TREASURIES-Bond prices rise as buyers emerge after sell-off
* Dealers buy bonds to close hedges on corporate supply
* U.S. consumers gloomiest in over a year-TR/U. Michigan
* U.S. financial markets closed Monday for holiday
NEW YORK, Jan 18 (Reuters) - U.S. Treasury debt prices rose on Friday as Thursday's market sell-off lured bargain-minded investors and dealers bought bonds to exit hedges on the corporate debt issues they underwrote this week.
A report from Thomson Reuters and the University of Michigan showing Americans' anxiety about the economy at its highest in over a year undercut optimism from upbeat housing data earlier this week, reviving some safe-haven bids for government debt.
Treasuries prices briefly extended Thursday's losses overnight on better-than-expected growth data from China. While the world's second-biggest economy recorded its weakest growth in 13 years in 2012, it captured momentum in the fourth quarter to set up for a growth pickup in 2013.
"We hit the top range overnight, but it wasn't enough to push yields higher. It's just part of the retracement from the sell-off yesterday," said Gennadiy Goldberg, an interest rate strategist with TD Securities in New York.
Benchmark 10-year Treasury notes were last up 11/32 in price at 98-1/32. The 10-year yield fell 4 basis points on the day to 1.845 percent after touching a session high of 1.896 percent.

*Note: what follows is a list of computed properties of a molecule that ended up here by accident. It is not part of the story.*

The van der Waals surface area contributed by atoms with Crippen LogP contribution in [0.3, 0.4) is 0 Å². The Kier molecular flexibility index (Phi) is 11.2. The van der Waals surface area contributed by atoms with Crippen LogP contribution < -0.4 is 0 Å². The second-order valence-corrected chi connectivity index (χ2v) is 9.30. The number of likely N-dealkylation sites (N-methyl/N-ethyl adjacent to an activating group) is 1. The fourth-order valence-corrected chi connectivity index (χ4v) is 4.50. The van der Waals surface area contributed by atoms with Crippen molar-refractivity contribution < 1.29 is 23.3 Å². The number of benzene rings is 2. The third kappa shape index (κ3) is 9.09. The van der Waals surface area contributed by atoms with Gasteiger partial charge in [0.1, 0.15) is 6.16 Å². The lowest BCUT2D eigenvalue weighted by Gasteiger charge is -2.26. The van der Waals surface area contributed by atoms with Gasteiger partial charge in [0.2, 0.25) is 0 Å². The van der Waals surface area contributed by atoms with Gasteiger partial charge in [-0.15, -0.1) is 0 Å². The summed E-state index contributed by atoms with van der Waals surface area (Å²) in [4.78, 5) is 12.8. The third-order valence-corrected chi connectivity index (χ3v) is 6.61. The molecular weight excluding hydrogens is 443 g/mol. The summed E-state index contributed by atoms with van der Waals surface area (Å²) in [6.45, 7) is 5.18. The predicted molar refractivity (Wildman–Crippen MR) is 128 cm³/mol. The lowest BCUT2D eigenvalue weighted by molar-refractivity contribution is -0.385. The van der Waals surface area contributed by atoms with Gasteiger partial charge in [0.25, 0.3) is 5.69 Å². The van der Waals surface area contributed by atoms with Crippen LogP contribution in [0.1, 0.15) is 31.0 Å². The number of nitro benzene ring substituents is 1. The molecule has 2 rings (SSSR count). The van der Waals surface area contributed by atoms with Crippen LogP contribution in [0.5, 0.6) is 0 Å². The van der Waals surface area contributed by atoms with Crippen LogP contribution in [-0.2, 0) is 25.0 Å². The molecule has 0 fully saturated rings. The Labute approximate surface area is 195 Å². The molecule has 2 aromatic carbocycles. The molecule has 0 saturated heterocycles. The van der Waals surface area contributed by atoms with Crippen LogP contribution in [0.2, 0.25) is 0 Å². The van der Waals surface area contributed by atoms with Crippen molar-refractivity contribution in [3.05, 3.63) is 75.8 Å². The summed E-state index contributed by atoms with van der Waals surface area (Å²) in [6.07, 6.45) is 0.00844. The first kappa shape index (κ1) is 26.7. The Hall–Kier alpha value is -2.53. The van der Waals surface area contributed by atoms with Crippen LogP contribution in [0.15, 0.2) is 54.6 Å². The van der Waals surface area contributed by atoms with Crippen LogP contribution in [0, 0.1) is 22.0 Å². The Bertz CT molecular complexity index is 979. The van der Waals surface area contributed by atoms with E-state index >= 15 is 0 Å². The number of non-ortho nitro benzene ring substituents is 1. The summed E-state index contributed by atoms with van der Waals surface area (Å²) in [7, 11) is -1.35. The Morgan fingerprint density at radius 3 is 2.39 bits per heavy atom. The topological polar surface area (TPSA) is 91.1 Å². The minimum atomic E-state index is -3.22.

On the week, the 10-year yield dipped 2 basis points but was still 9 basis points higher than at the end of 2012.
The bond market gradually recovered as traders bought Treasuries to profit from the Federal Reserve's daily bond purchase. The central bank bought $1.57 billion in long-dated debt, part of its $45 billion monthly program aimed to lower unemployment.
Anxiety about Congress not raising the $16.4 trillion federal debt ceiling was another factor that has pushed benchmark yields from their eight-month highs in early January.
Some investors bought more Treasuries to hedge against weaker U.S. growth if the federal government were to default on its debt and enact a series of spending cuts because it cannot raise more cash.
However, others reckoned a U.S. default would damage the long-term appeal of Treasuries and cause a further downgrade in its credit rating.
In the credit default swap market, the five-year cost to insure against a U.S. default hovered at 44 basis points, its highest level since August 2011, during the first debt ceiling fight between U.S. President Barack Obama and Republican lawmakers, according to data firm Markit.